According to QCIF Service Delivery Manager Stephen Bird, “If you’re wanting to move and store files with extra capabilities, such as metadata management, version control, flexible data sharing mechanisms, and web portal exposure for your data, then Mediaflux is for you.”
Earlier this year, QCIF successfully trialled Mediaflux with a few users who tested it extensively for ingesting, storing, sharing and searching their data. The tool is now available for general use.
Mediaflux stores the collection, manages all the metadata, and enables far greater flexibility on ways to access and collaborate with the underlying data than was possible before. During data ingest, metadata is automatically extracted for known file types and users can edit or add extra metadata. Mediaflux has in-built version control and can integrate with map servers to display geo-tagged content.
“QRIScloud previously lacked tools to assist users to curate and manage the metadata for their collections. For users who need to do this, then Mediaflux deserves serious consideration,” said Stephen.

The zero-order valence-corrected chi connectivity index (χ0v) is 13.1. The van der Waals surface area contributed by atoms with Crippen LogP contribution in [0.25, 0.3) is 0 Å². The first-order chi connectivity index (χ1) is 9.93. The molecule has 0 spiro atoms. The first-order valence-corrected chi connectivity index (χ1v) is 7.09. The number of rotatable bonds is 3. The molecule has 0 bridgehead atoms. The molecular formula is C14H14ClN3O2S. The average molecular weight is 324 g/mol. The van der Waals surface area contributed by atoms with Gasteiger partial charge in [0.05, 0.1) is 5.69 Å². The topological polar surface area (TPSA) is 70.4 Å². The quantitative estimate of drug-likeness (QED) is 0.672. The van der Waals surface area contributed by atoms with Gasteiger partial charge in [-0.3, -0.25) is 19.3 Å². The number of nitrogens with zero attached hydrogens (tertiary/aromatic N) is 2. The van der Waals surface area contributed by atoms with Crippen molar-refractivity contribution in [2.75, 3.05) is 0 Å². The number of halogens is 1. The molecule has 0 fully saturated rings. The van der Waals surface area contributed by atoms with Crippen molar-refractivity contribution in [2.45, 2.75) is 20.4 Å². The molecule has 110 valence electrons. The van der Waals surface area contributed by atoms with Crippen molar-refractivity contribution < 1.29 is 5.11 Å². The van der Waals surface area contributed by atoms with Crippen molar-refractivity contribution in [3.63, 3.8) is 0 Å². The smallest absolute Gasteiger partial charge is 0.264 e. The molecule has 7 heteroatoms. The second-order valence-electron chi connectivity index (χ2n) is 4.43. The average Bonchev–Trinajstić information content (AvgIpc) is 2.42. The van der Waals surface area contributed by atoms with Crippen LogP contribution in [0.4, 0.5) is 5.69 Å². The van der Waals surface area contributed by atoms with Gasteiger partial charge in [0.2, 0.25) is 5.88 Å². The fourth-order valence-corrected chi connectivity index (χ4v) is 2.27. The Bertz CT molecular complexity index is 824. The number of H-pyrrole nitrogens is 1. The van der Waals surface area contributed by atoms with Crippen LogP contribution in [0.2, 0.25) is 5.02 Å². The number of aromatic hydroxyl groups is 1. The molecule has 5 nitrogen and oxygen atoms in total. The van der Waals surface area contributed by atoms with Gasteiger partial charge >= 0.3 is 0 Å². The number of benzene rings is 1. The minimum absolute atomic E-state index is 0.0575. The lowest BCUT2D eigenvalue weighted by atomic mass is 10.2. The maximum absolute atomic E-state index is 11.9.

Mediaflux offers the flexibility of multiple user interfaces, including a web browser-based tool called Mediaflux Desktop and a standalone desktop application called Mediaflux Asset Explorer. In addition, Mediaflux offers several other access methods, such as standard NFS, SMB, sFTP and S3 protocols (S3 is coming soon in a future release), as well as the ability to expose a collection through a web portal.
For those needing to store and manage sensitive data, Mediaflux enables users to upload their data to an encrypted data store so their data remain protected at rest.
For wider and even simpler exposure, Mediaflux can turn a data collection into a customisable web portal, complete with searchable metadata. Mediaflux automatically generates a URL for a collection and a user can choose which data to display or not display — all without having to employ or become a web developer.
Become familiar with Mediaflux with QRIScloud’s 'Getting Started Guide for Mediaflux
'. For further information or assistance on using Mediaflux, please contact the QRIScloud Help Desk: firstname.lastname@example.org